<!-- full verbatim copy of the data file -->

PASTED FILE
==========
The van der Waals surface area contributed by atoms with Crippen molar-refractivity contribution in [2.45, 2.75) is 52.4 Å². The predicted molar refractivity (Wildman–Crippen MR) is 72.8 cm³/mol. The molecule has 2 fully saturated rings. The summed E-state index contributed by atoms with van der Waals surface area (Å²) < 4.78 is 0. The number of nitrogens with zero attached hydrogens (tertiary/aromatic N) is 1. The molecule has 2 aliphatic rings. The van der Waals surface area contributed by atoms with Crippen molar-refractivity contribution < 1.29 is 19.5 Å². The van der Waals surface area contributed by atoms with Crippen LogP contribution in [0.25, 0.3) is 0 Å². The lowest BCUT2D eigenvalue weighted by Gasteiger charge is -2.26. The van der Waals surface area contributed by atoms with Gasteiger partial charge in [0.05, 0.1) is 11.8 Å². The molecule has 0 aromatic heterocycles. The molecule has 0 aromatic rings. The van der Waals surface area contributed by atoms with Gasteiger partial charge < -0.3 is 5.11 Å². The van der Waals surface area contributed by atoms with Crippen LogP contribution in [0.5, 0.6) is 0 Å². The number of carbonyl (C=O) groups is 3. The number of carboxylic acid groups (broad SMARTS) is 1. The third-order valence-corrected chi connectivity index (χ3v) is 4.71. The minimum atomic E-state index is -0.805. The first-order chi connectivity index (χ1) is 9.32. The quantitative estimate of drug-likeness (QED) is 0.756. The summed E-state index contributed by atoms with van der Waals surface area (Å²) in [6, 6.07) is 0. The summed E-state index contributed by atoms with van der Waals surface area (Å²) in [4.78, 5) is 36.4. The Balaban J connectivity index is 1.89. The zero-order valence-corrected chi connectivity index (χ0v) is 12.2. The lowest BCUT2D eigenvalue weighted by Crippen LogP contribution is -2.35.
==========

The van der Waals surface area contributed by atoms with Crippen molar-refractivity contribution in [2.45, 2.75) is 52.4 Å². The predicted molar refractivity (Wildman–Crippen MR) is 72.8 cm³/mol. The molecule has 2 fully saturated rings. The summed E-state index contributed by atoms with van der Waals surface area (Å²) < 4.78 is 0. The number of nitrogens with zero attached hydrogens (tertiary/aromatic N) is 1. The molecule has 2 aliphatic rings. The van der Waals surface area contributed by atoms with Crippen molar-refractivity contribution < 1.29 is 19.5 Å². The van der Waals surface area contributed by atoms with Crippen LogP contribution in [0.25, 0.3) is 0 Å². The lowest BCUT2D eigenvalue weighted by Gasteiger charge is -2.26. The van der Waals surface area contributed by atoms with Gasteiger partial charge in [0.05, 0.1) is 11.8 Å². The molecule has 0 aromatic heterocycles. The molecule has 0 aromatic rings. The van der Waals surface area contributed by atoms with Gasteiger partial charge < -0.3 is 5.11 Å². The van der Waals surface area contributed by atoms with Crippen LogP contribution in [0.5, 0.6) is 0 Å². The number of carbonyl (C=O) groups is 3. The number of carboxylic acid groups (broad SMARTS) is 1. The third-order valence-corrected chi connectivity index (χ3v) is 4.71. The minimum atomic E-state index is -0.805. The first-order chi connectivity index (χ1) is 9.32. The quantitative estimate of drug-likeness (QED) is 0.756. The summed E-state index contributed by atoms with van der Waals surface area (Å²) in [6, 6.07) is 0. The summed E-state index contributed by atoms with van der Waals surface area (Å²) in [4.78, 5) is 36.4. The Balaban J connectivity index is 1.89. The zero-order valence-corrected chi connectivity index (χ0v) is 12.2. The lowest BCUT2D eigenvalue weighted by Crippen LogP contribution is -2.35.